Well I did not see that coming this morning. Sitting down at my computer, coffee steaming from my “I want my Beach Grit” mug, ready to start the day, I flipped open my computer’s screen and scrolled through some emails before scanning the news.
Many stories about the devastating tornadoes that smashed Kentucky over the weekend. Some on Kelly Slater’s friend Lewis Hamilton not winning the Abu Dhabi Grand Prix. One, in Jeff Bezos’ organ The Washington Post on the women’s tennis tour pulling events out of China in protest over the treatment of Peng Shui thereby riding “a wave of surfer activism.”
I dug in immediately.
On Dec. 1, concerned about the effective disappearance from public life of tennis player Peng Shuai, the Women’s Tennis Association (WTA) announced that it was suspending all tournaments in China. Peng had accused a former Chinese vice premier of sexual assault — a claim immediately censored by Chinese authorities — and had not been seen without the presence of government officials since.
“If powerful people can suppress the voices of women and sweep allegations of sexual assault under the rug, then the basis on which the WTA was founded — equality for women — would suffer an immense setback,” said Steve Simon, its chief executive. “I will not and cannot let that happen to the WTA and its players.”
Then, on Dec. 6, in explicit disapproval of China’s human rights abuses, the Biden administration announced that the United States will not send government representatives to the 2022 Winter Olympics in Beijing. Australia, Canada and Britain quickly followed suit.
These were bold and, particularly with respect to the WTA, courageous moves. Withdrawing from China is likely to cost the WTA hundreds of millions of dollars. Indeed, the China market is so lucrative that many athletes and athletic organizations, such as the NBA, have made it clear that they will not jeopardize profits to trumpet humanitarian concerns.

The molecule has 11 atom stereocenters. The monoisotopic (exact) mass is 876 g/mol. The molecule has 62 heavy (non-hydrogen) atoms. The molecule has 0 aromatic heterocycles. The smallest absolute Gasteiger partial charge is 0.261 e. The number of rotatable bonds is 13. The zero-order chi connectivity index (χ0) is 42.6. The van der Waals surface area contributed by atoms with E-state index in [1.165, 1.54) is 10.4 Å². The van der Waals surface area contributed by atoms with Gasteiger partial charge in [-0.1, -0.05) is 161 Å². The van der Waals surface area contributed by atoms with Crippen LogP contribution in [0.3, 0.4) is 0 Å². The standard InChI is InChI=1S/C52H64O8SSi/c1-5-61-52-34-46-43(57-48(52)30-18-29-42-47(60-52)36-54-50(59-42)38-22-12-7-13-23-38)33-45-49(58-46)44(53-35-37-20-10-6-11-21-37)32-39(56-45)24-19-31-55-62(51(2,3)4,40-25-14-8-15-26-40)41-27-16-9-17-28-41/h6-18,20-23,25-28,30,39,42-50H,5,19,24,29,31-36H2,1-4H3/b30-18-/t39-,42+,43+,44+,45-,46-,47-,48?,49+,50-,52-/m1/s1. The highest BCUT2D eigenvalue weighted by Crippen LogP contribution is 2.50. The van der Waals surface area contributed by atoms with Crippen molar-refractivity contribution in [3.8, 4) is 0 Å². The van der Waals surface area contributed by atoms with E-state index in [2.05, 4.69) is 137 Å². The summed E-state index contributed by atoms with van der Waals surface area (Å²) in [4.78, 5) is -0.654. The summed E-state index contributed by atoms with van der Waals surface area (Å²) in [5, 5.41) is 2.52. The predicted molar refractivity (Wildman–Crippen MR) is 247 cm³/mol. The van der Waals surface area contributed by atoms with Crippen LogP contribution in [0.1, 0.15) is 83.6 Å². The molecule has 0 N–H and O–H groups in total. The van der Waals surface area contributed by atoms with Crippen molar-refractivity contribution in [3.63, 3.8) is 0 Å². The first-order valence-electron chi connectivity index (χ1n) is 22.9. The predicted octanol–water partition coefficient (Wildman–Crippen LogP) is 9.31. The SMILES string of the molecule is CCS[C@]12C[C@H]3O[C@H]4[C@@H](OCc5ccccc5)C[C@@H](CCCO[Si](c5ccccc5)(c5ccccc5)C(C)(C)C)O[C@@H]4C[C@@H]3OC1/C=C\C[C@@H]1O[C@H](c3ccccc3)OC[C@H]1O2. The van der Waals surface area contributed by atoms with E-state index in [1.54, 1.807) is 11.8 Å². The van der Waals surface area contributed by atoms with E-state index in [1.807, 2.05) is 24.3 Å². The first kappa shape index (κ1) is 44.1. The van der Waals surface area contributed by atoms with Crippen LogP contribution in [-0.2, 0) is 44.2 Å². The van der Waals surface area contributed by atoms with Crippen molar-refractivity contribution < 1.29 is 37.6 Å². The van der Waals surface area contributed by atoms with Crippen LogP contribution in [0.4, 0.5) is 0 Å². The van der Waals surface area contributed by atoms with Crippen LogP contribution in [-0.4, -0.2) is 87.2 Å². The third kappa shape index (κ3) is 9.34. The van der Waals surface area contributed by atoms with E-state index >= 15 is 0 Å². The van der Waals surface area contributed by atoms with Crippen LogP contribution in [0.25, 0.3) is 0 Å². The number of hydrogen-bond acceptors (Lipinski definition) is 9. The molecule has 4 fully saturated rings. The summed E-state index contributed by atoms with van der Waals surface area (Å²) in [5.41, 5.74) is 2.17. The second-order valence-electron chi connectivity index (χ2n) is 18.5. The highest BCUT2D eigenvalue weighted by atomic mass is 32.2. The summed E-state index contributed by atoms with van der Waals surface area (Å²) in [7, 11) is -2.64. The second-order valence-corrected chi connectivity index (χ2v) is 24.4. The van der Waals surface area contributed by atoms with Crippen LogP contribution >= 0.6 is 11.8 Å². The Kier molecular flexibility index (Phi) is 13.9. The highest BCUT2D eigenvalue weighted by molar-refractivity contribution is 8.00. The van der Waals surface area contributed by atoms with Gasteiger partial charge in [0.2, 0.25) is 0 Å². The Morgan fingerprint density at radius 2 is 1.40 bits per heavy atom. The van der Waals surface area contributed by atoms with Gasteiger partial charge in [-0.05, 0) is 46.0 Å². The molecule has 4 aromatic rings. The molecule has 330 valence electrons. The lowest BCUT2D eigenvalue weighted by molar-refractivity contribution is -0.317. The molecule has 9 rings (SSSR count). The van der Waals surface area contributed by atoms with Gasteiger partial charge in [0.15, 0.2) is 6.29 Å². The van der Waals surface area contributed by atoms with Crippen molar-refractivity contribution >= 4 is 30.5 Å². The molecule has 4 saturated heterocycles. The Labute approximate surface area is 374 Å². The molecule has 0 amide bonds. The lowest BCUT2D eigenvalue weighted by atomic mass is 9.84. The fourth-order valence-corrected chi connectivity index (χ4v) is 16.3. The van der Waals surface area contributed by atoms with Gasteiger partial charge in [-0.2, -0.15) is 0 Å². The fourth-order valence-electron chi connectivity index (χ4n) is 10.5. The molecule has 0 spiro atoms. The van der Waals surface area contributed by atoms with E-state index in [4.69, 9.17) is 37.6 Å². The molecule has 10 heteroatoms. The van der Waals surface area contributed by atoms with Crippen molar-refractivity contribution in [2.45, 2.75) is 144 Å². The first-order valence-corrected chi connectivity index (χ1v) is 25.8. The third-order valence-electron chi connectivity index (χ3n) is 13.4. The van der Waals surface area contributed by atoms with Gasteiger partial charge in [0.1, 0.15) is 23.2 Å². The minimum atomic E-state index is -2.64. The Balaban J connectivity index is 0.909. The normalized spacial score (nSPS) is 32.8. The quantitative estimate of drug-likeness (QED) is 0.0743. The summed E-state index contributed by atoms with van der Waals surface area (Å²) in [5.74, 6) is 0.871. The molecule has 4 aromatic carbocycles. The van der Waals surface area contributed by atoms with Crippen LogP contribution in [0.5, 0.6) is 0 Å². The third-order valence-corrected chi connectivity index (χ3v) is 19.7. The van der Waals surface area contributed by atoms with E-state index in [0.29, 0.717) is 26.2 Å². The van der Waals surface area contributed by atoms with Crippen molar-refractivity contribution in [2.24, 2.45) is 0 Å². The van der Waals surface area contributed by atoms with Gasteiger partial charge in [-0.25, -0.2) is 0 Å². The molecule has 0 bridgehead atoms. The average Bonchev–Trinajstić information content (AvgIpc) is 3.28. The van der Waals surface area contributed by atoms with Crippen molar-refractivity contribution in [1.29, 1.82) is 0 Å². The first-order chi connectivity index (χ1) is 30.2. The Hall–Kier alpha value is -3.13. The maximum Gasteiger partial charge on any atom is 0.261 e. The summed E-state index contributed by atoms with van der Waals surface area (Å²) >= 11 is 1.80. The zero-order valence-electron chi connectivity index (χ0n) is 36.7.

Yet not all in the athletic community have been so craven. Some have long jumped headfirst into denouncing ghastly human rights records, withdrawing from competitions or using their public profiles to focus global attention on such issues. Among the boldest athlete activists? Surfers. While surfers were long celebrated as an apolitical bunch who wanted to do nothing but ride waves, that changed in the 1980s as it dawned on them that the pastime they saw as an escape from the world’s troubles was, in fact, embedded in its social realities.
The think piece then proceeded to spool out Tom Carroll, Martin Potter and Tom Curren boycotting South African surf contests as a protest over apartheid, “surfer activism” highlighting the importance of clean water and coastal access, Cori Schumacher boycotting the ASP World Tour after it scheduled an event in China, the World Surf League being the “first and only U.S.-based global sports league” to provide equal prize money for men and women, Tyler Wright competing with a pride flag jersey and taking a knee for 439 seconds before ending thusly.
Surfers have hardly been alone in using the platform they’ve been afforded to speak out on issues of concern. But they have been remarkably active and vocal compared with athletes in other sports. Schumacher demonstrated this commitment in 2011, when she took a lonely stand in boycotting China a full decade before women’s tennis announced it was doing the same. It remains to be seen whether the WSL — or the Association of Tennis Professionals, which sponsors the men’s tour — will find the courage to follow Schumacher’s and the WTA’s lead.
Do you feel better about yourself?